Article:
Trees thrive and are normally found in forests. The individuals on the
edges of forests tend to suffer the damage and stress of the local climate.
As one penetrates deeper into a forest the individual trees tend to become
less damaged, healthier and larger than those at the edges.
Various factors can be at work. Wind stress, less moisture retained in the soil, more competition from shade sensitive species that can not thrive under a forest canopy and such things as freezing rain all can impact the fringe trees.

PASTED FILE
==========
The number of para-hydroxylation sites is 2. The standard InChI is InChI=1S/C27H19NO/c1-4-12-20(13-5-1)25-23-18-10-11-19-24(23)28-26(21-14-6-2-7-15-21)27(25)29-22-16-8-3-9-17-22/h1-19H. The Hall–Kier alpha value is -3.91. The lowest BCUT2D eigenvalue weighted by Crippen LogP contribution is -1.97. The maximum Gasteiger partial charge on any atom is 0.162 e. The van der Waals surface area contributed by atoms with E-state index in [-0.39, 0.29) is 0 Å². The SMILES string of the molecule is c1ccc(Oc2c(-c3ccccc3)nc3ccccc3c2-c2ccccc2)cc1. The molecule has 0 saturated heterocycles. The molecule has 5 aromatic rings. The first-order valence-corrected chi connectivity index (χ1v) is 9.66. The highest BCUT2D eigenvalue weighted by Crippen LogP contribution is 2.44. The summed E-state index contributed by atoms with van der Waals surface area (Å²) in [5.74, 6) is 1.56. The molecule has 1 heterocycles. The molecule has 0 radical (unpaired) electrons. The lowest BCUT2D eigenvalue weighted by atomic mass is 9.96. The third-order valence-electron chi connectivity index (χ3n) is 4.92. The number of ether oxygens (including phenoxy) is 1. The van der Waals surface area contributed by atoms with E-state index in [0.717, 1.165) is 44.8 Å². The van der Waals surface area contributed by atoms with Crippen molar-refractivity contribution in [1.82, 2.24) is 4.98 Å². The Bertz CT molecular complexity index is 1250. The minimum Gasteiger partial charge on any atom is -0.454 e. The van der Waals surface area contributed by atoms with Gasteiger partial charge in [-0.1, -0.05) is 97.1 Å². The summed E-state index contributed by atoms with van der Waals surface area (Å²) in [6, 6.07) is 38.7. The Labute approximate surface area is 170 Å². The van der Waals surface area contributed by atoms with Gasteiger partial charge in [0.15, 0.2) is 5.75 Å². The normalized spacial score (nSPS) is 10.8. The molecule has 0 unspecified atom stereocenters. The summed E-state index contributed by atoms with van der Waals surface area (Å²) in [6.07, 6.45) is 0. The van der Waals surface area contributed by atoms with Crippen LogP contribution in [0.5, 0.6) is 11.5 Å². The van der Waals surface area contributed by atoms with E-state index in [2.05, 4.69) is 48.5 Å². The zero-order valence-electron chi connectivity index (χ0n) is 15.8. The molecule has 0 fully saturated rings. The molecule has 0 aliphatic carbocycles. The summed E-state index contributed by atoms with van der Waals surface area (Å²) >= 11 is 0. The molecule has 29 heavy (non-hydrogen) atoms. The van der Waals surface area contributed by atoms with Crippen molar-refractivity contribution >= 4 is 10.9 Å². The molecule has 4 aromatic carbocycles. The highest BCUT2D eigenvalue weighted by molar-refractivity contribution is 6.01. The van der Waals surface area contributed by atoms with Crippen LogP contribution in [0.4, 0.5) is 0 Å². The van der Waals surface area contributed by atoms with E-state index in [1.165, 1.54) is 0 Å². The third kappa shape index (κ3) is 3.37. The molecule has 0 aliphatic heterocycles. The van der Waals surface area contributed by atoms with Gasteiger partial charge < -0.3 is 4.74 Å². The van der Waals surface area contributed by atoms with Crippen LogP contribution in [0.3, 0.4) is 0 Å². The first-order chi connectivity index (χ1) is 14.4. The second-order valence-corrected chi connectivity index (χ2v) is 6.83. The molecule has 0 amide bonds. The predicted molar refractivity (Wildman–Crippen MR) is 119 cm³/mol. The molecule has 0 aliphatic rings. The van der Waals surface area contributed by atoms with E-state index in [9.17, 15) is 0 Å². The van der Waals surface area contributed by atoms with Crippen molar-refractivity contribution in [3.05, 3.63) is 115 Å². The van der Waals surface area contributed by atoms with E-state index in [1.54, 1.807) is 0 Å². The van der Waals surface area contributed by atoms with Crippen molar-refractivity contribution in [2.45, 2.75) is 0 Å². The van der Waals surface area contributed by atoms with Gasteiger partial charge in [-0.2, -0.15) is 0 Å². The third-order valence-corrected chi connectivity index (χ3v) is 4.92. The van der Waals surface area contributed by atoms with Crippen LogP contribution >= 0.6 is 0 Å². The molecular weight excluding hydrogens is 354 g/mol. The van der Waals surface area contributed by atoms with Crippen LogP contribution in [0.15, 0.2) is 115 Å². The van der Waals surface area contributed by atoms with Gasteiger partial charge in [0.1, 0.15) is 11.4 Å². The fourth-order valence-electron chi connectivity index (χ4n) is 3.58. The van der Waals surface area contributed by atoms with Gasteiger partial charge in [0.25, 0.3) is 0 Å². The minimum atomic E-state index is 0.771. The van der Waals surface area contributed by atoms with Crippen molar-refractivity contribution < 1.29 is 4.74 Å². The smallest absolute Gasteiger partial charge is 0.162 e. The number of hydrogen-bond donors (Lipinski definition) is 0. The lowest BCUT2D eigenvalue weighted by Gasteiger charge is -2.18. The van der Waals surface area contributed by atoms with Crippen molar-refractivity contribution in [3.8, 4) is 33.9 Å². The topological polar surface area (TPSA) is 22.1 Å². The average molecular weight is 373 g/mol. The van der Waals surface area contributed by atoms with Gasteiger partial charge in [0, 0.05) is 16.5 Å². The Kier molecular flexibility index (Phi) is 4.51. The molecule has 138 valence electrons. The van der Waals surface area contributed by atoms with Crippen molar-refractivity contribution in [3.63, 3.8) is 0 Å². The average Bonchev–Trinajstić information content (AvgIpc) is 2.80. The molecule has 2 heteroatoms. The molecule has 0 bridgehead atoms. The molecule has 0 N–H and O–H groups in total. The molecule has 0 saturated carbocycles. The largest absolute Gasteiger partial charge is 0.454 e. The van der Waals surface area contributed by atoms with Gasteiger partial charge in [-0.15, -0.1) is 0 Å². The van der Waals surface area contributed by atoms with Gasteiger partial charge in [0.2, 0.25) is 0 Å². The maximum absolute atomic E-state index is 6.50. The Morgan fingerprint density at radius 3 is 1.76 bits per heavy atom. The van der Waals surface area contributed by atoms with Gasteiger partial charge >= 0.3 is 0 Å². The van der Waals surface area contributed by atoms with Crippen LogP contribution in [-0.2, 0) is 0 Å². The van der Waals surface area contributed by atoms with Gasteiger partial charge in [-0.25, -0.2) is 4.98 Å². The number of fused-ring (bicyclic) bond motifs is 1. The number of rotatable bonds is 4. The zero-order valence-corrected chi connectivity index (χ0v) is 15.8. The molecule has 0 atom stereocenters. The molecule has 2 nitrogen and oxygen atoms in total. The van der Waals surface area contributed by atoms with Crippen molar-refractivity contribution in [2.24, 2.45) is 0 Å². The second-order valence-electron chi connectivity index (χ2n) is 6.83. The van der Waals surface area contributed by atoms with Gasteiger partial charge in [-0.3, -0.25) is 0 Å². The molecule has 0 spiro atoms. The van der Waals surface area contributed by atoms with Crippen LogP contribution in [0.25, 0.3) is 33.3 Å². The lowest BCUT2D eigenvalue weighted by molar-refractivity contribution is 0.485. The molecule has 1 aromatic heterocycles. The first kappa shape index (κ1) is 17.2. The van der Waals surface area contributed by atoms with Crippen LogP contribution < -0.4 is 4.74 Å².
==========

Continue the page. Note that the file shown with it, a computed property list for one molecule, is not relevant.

In general human activity has fragmented forests and created isolated woodlots, wind breaks and fence rows. Studying and documenting the habitat of the fringe trees and isolated ones, comparing this to the interior of larger stands, would be an interresting effort. The image below shows 30 Sideroad of Amaranth Twp. passing through Maple Grove. The view looking east shows the reduced growth along the northern fringe of the stand of mostly sugar maple (Acer saccharum Marsh.). This could be one example of the phenomenon, or it could simply be new growth extending away from the main stand. It is impossible to attribute the form of a particular site to any specific causes without detailed study. Discovering how these forces interact with various species is a challanging task but probably full of satisfaction and surprise.